Lighter skinned girls are automatically seen as prettier despite their features. That certainly isn’t true but there is some truth that fair women are more noticed. Introduce a dark girl and a fair girl into a room at the same time and your eyes will probably be drawn towards the lighter skinned girl first. The lightness of her complexion makes her features more noticeable than that of a tanned girl. The dark girl is only glanced at a second later.
Gone are the days of the pale European look; white girls now prefer a bronzed complexion. It’s today’s look of high social standing that says, “I’m not part of the pale indoor working class.” White people don’t mind that pale skin gets you noticed first but they also appreciate the benefit that darker skin covers up many flaws so your features don’t stand out. It also doesn’t hurt that tanning helps reduce the visibility of cellulite.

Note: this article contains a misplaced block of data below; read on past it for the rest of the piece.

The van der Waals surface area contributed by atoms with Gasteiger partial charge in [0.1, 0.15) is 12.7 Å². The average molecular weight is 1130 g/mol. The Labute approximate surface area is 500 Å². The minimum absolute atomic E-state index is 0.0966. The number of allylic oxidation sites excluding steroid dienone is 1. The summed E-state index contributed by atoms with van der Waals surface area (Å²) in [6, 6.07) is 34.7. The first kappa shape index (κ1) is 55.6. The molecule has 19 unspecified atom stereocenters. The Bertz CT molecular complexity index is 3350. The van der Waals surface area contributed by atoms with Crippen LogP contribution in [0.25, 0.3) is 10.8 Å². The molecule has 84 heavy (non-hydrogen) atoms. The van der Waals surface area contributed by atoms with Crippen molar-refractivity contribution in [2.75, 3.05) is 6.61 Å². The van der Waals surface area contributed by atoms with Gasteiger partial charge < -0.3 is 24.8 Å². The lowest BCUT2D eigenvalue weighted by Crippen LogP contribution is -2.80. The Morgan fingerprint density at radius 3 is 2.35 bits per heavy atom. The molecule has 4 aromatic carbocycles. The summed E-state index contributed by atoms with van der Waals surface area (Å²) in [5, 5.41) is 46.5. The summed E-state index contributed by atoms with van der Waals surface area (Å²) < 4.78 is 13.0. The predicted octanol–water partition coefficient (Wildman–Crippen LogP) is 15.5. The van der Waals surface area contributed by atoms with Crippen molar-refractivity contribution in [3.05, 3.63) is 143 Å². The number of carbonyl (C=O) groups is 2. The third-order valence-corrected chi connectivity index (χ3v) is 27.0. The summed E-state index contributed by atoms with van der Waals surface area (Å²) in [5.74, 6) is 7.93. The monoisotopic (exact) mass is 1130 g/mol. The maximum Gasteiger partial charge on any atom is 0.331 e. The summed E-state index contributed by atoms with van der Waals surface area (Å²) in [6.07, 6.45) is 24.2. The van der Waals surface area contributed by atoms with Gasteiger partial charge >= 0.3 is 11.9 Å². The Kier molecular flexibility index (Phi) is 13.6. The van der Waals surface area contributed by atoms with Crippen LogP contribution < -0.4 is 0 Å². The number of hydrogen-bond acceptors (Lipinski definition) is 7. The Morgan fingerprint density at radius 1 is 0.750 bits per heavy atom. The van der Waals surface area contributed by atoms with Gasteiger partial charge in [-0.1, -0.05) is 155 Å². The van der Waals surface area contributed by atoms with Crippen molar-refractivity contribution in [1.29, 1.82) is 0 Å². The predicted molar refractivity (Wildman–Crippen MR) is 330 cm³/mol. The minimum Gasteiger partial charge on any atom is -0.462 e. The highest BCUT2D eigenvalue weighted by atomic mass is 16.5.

Despite white girls sun-bedding for the sun-kissed look, they’ll never choose to go as dark as the Indian girls that are looked down upon for the colour of their skin. Dark girls are constantly reminded of the tragedy of their skin colour whether it’s over a silly discussion of how the lighter skinned girls complain about getting darker in the sun; or friends always talking about light skin as a preference in a mate; or laughing about an Indian so dark that his skin was almost black; or your parents encouraging you to stay of the sun to prevent further darkening. 
Product marketing tailgates on these insecurities that dark girls are brought up with to sell their make-up – they’re selling you a promise of beauty. The media never does anything to dispel the dark-is-ugly ideology and perpetuates the belief that white-is-right by constantly promoting the casting of fair actresses and models. Make-up and lighting is also used to make characters appear lighter than they are.